Target: Washington Governor Christine Gregoire
Goal: Enact statewide ban against single-use plastic bags in Washington state.
Approximately 2 billion disposable plastic bags are distributed each year to Washingtonians carrying home their groceries and other purchases. These bags add to the total nationwide count of 100 billion plastic bags used annually. Less than 5 percent of these bags are recycled. The large majority that are not recycled end up in our oceans threatening marine life, litter our streets and photodegrade into smaller bits destined to contaminate our soil and waterways. It is important that our lawmakers are made aware of these dangers and start reducing the impact plastic bags have on the environment. Enacting a ban in Washington state could possibly start a chain reaction and encourage other states across America to do the same.
By simply bringing a reusable bag or two along on a shopping trip, Washington residents can significantly cut down on single-use disposable plastic bags. With the reduction of plastic bag use comes the much-needed reduction in animal deaths caused by plastic. Turtles, fish and seabirds of all kinds swallow toxic plastic bits thinking it is food, filling their stomachs, making them starve to death. Entanglement is also an issue, leading to the suffocation of innocent marine animals. Once these plastics are ingested by fish specifically, pollutants like PCB and DDT start circulating throughout the food chain, so not only are the animals affected by our over consumption of plastic bags, but so are we when we eat seafood.
Another issue with plastic bags is their toxic, non-biodegradable components, their production process and the hazards it all inflicts upon the environment we often take for granted. Plastic bags are made of polyethylene, a type of plastic that requires the use of two nonrenewable resources: petroleum and natural gas. Manufacturing these bags emits large quantities of pollution and greenhouse gases into the air, speeding up the rate of global warming.
Bellingham, Edmonds, Mukilteo, Seattle, and Bainbridge Island are five cities in Washington that have already adopted a plastic bag ban. All convenience and retail stores included in the different bans are required to either provide reusable bags for purchase, or charge a 5-cent fee for customers who want a paper bag instead. In addition, Seattle and Bellingham exempt low-income individuals from the 5-cent paper bag fee, which should also be included in a Washington statewide plastic ban once it is enacted.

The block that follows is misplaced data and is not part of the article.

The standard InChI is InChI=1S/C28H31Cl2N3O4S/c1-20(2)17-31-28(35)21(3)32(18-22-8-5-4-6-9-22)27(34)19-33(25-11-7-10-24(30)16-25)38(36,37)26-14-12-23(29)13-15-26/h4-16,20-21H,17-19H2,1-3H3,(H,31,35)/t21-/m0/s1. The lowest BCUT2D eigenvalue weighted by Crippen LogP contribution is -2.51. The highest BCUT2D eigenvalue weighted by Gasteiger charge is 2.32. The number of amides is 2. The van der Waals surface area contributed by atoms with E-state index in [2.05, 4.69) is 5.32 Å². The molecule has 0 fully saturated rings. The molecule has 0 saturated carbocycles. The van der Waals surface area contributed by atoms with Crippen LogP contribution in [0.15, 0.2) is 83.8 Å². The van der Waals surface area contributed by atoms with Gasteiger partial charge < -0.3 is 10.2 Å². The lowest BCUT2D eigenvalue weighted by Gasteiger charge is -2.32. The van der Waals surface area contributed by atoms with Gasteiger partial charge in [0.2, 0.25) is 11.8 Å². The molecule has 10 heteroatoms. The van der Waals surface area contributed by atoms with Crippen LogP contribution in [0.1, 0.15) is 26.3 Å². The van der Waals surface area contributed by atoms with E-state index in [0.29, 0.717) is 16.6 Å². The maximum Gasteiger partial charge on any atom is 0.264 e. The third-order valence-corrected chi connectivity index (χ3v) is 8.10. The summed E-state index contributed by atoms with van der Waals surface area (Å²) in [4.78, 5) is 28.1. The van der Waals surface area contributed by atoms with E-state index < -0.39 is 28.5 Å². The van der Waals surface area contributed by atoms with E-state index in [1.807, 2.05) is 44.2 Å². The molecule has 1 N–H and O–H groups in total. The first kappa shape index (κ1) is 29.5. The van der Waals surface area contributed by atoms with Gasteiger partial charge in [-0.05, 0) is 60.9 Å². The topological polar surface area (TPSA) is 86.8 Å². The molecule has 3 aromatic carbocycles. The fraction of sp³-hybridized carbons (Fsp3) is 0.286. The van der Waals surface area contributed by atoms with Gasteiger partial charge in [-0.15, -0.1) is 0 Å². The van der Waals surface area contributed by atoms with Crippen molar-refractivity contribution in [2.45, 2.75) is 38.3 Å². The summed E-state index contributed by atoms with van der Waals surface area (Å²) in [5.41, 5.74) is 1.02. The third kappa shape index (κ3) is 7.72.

Sign this petition and urge Washington’s Governor Christine Gregoire to create a ban against disposable, single-use plastic bags.
Dear Governor Christine Gregoire,
Annually, 2 billion bags are used by Washington consumers. Less than 5 percent of these bags are actually recycled. The plastic bags that are not recycled end up either suffocating and killing innocent marine and farm animals, or littering our roadway and breaking down to release toxins into our waterways and soil. Convenience right now means more environmental issues later, and the effects of these issues are making themselves clear already.
Bellingham, Seattle, Edmonds, Mukilteo and Bainbridge Island are five cities in Washington that have already implemented the plastic bag ban act. Issaquah and Port Townsend will begin phasing out use of disposable plastic bags in the coming months. Instead of providing plastic bags, stores offer reusable bags or compostable bags. Other stores offer paper bags for 5 cents each and those who are low-income are rightfully exempt from this fee.
Cities across the nation are realizing the need for action and starting to ban plastic bags. This is a great start and provides immediate relief. However, if we want to make a real difference and stop our landfills, oceans and forests from becoming overly cluttered with a bag we use one time, statewide bans are necessary. Washington state would be the first to ban plastic bags in the United States, setting an example for the rest of the nation and world. Please create this ban and take a stand against an unsustainable future.
[Your Name Here]
Photo credit: Public domain image